Since the last Olympic Trials, Goucher has been on a hamster wheel…

It was an incredibly warm February day in Los Angeles, the hottest in U.S. trials history. Amy Cragg won the 2016 U.S. Olympic Marathon Trials in 2:28:20. Des Linden followed 34 seconds behind. Shalane Flanagan collapsed at the finish line in third place. And just one minute behind Flanagan, just one spot outside of making her third Olympic team, Goucher finished fourth in 2:30:24.

That race was a tough one to swallow. Goucher dove straight back into her training, determined to show the fitness she knew was there. But before long, she found herself in an unavailing grind that went something like this: Start building up to decent mileage. Start pushing to run the paces she ran back in 2015–2016. Get injured. Rest. Heal up. Repeat.

“I was in this space of trying to prove the impossible,” she said. “I just wanted so badly to have one last taste, because I knew had the Olympic Trials gone a hair differently,I would have gotten it.”

“I was so obsessed that it was actually holding me back,” Goucher continued. “I wasn’t running because I wanted to run, I was running because I wanted this goal that I thought was going to bring me closure on my career.”

The frustrating cycle continued until last fall, when she took a big, hard step back and acknowledged the thing no one seemed to want to talk about. “People don’t like it when I say it, but, I’m older. I’m 41,” she said. “People are always like, ‘No, age is nothing but a number!’ and to a certain extent that’s true, but there’s also science and physiology behind it—your body slows down.”

Goucher was ready to stop racing the runner she used to be. She was ready to look forward. “It’s no coincidence that I then stayed healthy for a full marathon buildup,” Goucher said. For the first time in years, she started to enjoy running again. She set her sights on the 2019 Houston Marathon in January.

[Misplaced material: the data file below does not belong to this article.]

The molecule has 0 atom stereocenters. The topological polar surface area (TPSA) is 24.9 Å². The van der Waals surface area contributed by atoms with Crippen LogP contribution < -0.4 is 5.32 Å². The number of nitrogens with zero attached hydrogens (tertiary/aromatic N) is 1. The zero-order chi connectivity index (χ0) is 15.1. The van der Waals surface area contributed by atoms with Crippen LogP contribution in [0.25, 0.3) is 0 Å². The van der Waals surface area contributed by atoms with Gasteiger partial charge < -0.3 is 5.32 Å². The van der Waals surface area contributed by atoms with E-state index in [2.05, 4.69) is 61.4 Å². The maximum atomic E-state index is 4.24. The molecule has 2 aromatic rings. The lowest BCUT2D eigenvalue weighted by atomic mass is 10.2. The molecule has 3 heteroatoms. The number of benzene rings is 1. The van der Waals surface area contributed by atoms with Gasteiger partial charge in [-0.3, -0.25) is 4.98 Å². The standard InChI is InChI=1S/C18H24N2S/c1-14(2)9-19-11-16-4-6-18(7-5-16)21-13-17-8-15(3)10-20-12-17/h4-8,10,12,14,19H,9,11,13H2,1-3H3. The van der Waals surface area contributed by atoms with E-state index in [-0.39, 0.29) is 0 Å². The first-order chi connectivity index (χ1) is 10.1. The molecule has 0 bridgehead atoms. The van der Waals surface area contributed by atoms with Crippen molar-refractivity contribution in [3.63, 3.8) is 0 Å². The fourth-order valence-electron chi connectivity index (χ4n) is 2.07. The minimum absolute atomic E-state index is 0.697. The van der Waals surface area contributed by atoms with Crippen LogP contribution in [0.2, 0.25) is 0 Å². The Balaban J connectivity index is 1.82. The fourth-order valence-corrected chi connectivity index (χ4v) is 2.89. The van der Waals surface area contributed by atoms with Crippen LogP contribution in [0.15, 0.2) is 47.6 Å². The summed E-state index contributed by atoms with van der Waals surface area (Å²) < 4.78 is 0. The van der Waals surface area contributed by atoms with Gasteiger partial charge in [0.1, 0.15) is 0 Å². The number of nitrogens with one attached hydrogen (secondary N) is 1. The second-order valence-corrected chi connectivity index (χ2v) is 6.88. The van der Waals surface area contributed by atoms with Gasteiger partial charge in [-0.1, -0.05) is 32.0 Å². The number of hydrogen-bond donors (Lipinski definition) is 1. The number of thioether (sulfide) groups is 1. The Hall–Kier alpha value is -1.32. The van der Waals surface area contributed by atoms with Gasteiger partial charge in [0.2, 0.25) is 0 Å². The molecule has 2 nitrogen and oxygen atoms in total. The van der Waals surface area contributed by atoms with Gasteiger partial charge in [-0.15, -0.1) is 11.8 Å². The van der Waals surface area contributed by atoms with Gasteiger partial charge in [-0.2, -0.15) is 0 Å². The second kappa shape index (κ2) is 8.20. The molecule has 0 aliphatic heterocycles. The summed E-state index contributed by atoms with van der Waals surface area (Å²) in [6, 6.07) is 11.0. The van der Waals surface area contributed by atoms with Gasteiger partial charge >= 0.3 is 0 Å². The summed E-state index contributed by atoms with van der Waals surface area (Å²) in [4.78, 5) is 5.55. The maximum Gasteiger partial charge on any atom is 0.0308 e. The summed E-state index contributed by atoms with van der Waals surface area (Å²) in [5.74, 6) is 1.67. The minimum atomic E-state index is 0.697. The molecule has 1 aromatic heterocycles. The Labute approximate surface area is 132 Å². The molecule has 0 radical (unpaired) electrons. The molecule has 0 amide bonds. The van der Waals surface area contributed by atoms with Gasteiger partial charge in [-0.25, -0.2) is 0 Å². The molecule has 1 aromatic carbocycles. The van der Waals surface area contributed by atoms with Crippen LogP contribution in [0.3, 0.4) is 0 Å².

She was excited and revived; still, it wasn’t easy. “There were times it was so humbling,” she said. “I’d be doing mile repeats at like 5:40 when before the trials I would be doing them in 5:15. So there were periods where it was hard to look in the mirror and think, I’m not who I used to be.”

When an old hamstring injury came out of nowhere during the marathon in January and forced her to drop out of the race, it was as if her past was haunting her all over again. “My coaches wanted me to sleep on it before making a decision,” Goucher said. “They wanted me to get out there and run a 2:35. But I was tired of comparing myself to the past.” She needed something that would test her in a totally different way. Which brought her to Leadville.

Goucher may never be the runner she once was…

“I’m never going to put on a USA kit again. I’m never going to make another team. I’m finally accepting that,” Goucher said. “But I still really like to prepare for something. I get so much out of a training block. It brings so much to my life. So now I’m at this crossroads: Do I give up something I love so much because I’m never going to be who people remember me as? Or do I say it doesn’t matter; I love this, I’m still able to do it, and maybe some people will be disappointed but this is my life. Obviously I chose the latter.”

This isn’t a redemption story. This isn’t about Goucher trying to stake her claim on the trails because she thinks it’s easier or can win more races. This is a story about presence; it’s about being able to hold space for the person you were, the person you are, and the person you could become.

“I love the process so much, and I do think if you don’t enjoy the process you’re missing out,” Goucher said. Sure, she learned something about herself at Leadville, but it was what she learned in the buildup—in those quiet moments on the trail, in falling and scraping her knees, in trying something completely new—that drive her. “I learned I was braver than I thought,” she said. “I can do tough things. I can do things I’m scared of. All these little things I’ve told myself—I want to face those things.”

Leadville was the first test, but it won’t be the last. “I mean, yeah, I would rather be Shalane, running [and winning] New York at 36, but that’s not my story,” Goucher says. “My body has been hit a little harder from my career, so I either embrace what I have or I don’t do what I love, right?”

Without a flinch of hesitation, she answers unequivocally: “I’d rather be dinged up Kara with the bad knee who’s a little bit older but who’s still getting out there than be Kara who’s too afraid to try.”

Kara Goucher runs on the trails near her Boulder, Colorado home. Her former coach Alberto Salazar has received a four-year ban from the sport due, in part, from her role as a whistleblower.
Photo Credit: Julia Vandenoever